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    3-Drug Combo May Treat Hepatitis C

    Studies Show Boceprevir or Telaprevir Help Patients When Added to Standard Treatment
    WebMD Health News
    Reviewed by Laura J. Martin, MD

    March 30, 2011 -- Two highly anticipated hepatitis C drugs are poised to usher in a new era in the treatment of the viral disease as early as this summer, experts say.

    The Merck drug boceprevir and Vertex Pharmaceutical’s similar drug telaprevir are expected to win FDA approval within months, following phase III trials showing that both drugs boosted cure rates to around 70% when used with standard therapy.

    The drugs will be used in patients with HCV genotype 1 -- the hardest to treat form of the viral infection.

    Adding one of the drugs to the current two-drug regimen of peginterferon and ribavirin will make the treatment of hepatitis C more complex, but it will also cure a lot more people, hepatitis C specialist Donald M. Jensen, MD, of the University of Chicago Medical Center, tells WebMD.

    “Triple-drug therapy represents a major advance in the treatment of hepatitis C for patients,” he says.

    Results from two phase III boceprevir trials are published in the New England Journal of Medicine.

    Combining Drug Treatments

    In one trial, 66% of previously untreated patients treated with the three-drug regimen of boceprevir, peginterferon, and ribavirin cleared the virus for good, compared to 38% of patients treated with peginterferon and ribavirin alone.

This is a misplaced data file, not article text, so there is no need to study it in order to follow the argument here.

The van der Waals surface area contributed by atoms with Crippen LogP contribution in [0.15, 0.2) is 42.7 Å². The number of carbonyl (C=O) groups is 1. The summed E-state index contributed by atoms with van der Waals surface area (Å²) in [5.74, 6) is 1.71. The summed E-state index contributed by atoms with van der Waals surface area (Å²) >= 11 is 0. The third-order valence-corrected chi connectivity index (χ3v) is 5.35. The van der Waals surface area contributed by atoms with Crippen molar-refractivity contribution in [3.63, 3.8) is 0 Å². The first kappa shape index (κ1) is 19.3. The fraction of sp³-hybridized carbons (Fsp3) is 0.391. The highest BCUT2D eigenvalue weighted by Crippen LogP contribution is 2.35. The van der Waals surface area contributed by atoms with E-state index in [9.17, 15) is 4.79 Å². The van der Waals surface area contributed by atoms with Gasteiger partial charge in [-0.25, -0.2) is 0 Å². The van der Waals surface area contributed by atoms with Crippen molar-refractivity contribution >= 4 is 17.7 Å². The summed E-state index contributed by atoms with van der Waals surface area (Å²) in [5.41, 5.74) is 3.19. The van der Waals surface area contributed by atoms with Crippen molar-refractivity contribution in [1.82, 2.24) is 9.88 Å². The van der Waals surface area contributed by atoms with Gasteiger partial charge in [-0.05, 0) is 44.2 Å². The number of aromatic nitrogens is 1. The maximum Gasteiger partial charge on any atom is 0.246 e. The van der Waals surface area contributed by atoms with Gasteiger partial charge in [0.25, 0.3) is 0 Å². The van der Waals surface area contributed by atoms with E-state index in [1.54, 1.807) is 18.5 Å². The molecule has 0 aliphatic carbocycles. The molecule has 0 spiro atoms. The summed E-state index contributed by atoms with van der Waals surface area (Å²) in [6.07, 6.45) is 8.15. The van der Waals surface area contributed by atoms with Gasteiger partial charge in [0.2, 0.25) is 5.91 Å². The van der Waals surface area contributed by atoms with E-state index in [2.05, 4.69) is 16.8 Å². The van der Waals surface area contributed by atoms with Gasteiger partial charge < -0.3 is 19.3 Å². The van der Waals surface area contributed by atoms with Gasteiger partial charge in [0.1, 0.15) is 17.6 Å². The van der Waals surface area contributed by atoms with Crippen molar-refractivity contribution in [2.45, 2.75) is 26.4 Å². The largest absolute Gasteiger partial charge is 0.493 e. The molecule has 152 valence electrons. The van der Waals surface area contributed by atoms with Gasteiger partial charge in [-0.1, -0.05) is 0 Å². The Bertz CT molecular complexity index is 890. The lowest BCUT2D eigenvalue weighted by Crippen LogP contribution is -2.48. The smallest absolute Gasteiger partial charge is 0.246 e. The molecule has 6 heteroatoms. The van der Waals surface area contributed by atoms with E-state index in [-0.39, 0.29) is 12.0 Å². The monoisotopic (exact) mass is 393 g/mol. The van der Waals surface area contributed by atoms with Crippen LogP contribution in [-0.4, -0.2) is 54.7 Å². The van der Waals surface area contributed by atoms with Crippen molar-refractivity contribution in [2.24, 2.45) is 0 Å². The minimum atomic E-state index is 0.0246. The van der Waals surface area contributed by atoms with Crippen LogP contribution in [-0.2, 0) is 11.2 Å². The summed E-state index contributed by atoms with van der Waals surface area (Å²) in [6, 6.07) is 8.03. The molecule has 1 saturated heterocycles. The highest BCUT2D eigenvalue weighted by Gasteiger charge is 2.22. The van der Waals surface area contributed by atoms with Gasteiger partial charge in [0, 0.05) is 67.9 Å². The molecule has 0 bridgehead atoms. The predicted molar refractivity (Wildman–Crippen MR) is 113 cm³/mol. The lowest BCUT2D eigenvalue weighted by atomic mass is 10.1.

Patients who show no evidence of hepatitis C virus (HCV) infection in the blood for six months are considered cured because the likelihood that the virus will reappear is very small. This is known medically as sustained viral clearance.

    In another study, just over half of patients who did not respond to the initial two-drug treatment achieved sustained viral clearance when boceprevir was added to a second, 44-week course of treatment. Only 7% of patients treated for a second time with standard therapy cleared the virus for good.

    Responses to the triple-drug therapy were even better in patients who initially responded to standard treatment but then relapsed. Seventy-five percent of these patients treated for 44 weeks achieved sustained viral clearances, compared to 29% of patients who got a second round of peginterferon and ribavirin.

    The outcomes were similar to those seen in phase III trials of telaprevir.

    “Triple therapy is coming soon,” veteran HCV researcher Bruce R. Bacon, MD, of St. Louis University School of Medicine, tells WebMD. “The only question is will it be triple-drug therapy with boceprevir or triple drug therapy with telaprevir?”

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